J Korean Soc Spine Surg.  2009 Dec;16(4):266-273. 10.4184/jkss.2009.16.4.266.

MRI Patterns in the Acute or Subacute Stage of Osteoporotic Vertebral Fractures

  • 1Department of Orthopedic Surgery, Ajou University School of Medicine, Korea. bone@ajou.ac.kr
  • 2Department of Orthopedic Surgery, Hallim Medical Center, Chuncheon, Korea.


STUDY DESIGN: This is a retrospective radiologic study
The aim of this study is to analyze the signals and configurations of the MRI findings of osteoporotic vertebral fractures and the clinical consequences of each type of the MRI findings. SUMMARY OF THE LITERATURE REVIEW: There have been some reports that have focused on the MR findings for the differentiation of osteoporotic and metastatic fractures, but there are few reports on the characteristics of the early stage of osteoporotic vertebral fractures.
From July 2002 to April 2008, the MRI findings and medical records of 97 patients who were diagnosed with acute or subacute osteoporotic vertebral fractures and who were followed-up for more than 1 year were analyzed. The patients with minor trauma within 3 months before obtaining MRIs and they had decreased bone density were included in this study. Those with fractures due to severe trauma or pathologic causes or normal bone density were excluded. Three spine surgeons evaluated, at three times per each surgeon, the T1-weighted, T2-weighted and fat suppression T1-enhanced sagittal images for the signal of the vertebral body bone marrow and the type of the intravertebral body lesion shape. The relationships between the type of MRI findings and the time from the trauma and the follow up clinical consequences were analyzed.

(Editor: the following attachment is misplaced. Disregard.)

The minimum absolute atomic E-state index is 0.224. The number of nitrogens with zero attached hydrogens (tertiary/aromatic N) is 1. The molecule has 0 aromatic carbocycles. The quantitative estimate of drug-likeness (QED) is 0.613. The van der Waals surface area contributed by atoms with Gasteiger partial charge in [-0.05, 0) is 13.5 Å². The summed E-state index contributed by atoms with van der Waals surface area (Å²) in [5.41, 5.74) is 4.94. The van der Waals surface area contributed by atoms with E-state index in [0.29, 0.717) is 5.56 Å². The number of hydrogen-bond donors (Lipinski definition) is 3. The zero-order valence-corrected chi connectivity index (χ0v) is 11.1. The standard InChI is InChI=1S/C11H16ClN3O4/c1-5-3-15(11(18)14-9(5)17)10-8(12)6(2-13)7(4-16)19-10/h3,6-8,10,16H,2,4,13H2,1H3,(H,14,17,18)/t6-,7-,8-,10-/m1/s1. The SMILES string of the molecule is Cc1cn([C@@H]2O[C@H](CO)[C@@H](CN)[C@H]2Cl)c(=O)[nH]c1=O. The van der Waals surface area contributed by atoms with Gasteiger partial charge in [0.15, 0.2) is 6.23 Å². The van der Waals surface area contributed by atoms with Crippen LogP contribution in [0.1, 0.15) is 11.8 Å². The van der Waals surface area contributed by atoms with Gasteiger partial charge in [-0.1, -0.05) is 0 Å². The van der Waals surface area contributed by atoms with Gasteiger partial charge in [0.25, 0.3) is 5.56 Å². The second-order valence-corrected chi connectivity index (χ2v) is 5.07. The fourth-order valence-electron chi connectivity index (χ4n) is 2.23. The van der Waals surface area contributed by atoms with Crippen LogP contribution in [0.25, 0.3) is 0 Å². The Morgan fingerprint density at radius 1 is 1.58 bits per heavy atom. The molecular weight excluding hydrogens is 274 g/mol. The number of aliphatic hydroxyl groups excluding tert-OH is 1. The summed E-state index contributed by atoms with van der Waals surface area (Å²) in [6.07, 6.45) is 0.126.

The MRI patterns of 97 patients with 111 fractures of the vertebrae were divided into three types. There were 56 cases of Type I (50.5%), which was defined as diffuse typical signal intensity in the vertebral body, 39 cases (35.1%) of Type II, which was defined as geographic low signal in the center of the vertebral body with typical signal changes, and 16 cases (14.4%). of type III, which was defined as atypical signal intensity or a shape of lesion that did not correspond to type 1 nor type 2. The average time from trauma was 10.8+/-19.0days (0~90) for type I, 19.1+/-24.9days (0~90) for type III and 37.5+/-31.1days (0~90) for type III, which showed differences among each types (p<0.001).
The analysis of the relationship between the time from trauma and the signal intensity and the type of lesion on MRI examination revealed that the low signal intensity in the typical vertebral body signal or an atypical signal or shape were poor prognostic factors of osteoporotic vertebral fracture


Osteoporosis; Vertebral fracture; MRI
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